In early 1943 a ten-tube multiple rocket firing system, the Nebelwerfer 41, designed by Rudolf Nebel, was mounted on the chassis of the well-known Opel Blitz Maultier half-track.
The vehicle, later named the Sd.Kfz.4/1 Panzerwerfer 42, was completely covered with armor of varying thickness, and it offered its crews the potential of a responsive self-propelled artillery piece with significant advantages in case of firing, being able to quickly move away from the very visible smoke trails. The 158-mm rocket system designed by Nebel was a near-perfect development and quite different from its Soviet counterpart (the famous BM-13 Katyusha), with greater accuracy of shooting.
By 1943 the first production Panzerwerfers were sent to fighting units on the Eastern Front. Production of the self-propelled artillery was very slow, and so the use of these vehicles was quite limited.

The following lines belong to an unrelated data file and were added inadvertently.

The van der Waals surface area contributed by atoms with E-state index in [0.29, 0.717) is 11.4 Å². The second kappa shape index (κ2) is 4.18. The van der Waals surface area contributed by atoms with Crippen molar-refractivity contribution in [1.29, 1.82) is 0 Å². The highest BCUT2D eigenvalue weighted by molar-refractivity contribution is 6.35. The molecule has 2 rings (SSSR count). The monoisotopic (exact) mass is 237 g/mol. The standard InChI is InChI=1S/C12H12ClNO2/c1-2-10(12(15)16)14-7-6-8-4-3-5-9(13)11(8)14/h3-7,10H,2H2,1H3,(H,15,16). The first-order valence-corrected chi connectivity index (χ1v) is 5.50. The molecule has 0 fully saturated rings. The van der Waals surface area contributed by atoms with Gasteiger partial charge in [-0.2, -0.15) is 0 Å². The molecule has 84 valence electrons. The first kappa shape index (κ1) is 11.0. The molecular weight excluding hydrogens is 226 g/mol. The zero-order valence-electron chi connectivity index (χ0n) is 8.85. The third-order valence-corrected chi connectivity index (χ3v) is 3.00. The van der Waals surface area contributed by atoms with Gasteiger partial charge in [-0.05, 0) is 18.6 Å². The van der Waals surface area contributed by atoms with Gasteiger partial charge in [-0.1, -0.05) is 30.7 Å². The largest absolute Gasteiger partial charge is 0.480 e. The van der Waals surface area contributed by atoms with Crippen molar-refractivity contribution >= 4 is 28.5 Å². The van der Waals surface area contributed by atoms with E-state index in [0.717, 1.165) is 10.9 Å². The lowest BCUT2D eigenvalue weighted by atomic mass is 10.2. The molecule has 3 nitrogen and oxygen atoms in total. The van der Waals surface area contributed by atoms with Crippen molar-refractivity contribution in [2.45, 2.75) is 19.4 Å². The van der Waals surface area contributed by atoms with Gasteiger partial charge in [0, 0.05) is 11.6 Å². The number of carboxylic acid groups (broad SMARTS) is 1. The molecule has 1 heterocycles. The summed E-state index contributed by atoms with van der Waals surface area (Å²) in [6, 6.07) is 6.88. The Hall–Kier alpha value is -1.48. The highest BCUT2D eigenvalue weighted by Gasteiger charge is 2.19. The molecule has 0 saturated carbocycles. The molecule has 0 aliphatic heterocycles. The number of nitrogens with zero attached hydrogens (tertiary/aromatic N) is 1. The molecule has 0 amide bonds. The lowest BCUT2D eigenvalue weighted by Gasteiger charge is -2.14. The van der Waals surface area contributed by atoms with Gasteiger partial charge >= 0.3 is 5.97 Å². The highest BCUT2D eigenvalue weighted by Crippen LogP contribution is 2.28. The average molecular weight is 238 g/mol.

The main drawback of the machine was the relatively small amount of ammunition available per vehicle - each Panzerwerfer 42 could transport only ten 34-kilogram rounds during combat operations in the launcher installation itself, above the armored body, and another ten within the hull. First, there was a plan to introduce the Sd.Kfz.250 half track for the transportation of additional ammunition into the organisation of combat units; however, the idea was later abandoned because of its ineffectiveness. It was decided to create an ammunition transporter on the exact same chassis and with the same design as the Panzerwerfer 42. The mobile launcher installation was removed for this purpose, and additional compartments for 10 rockets were installed inside the truck and a further container on the upper armor plate for another 10 rounds, so the transporter could carry thirty rockets.
The truck was designated the Munitionskraftwagen für Nebelwerfer (Sd.Kfz.4) and was incorporated into the combat units of tracked artillery.
During 1944-45, in addition to 300 Panzerwerfer 42 rocket firing systems, they managed to build at least 287 Munitionskraftwagen ammunition transporters, which were in use until the last days of the war on both the Eastern and Western Fronts.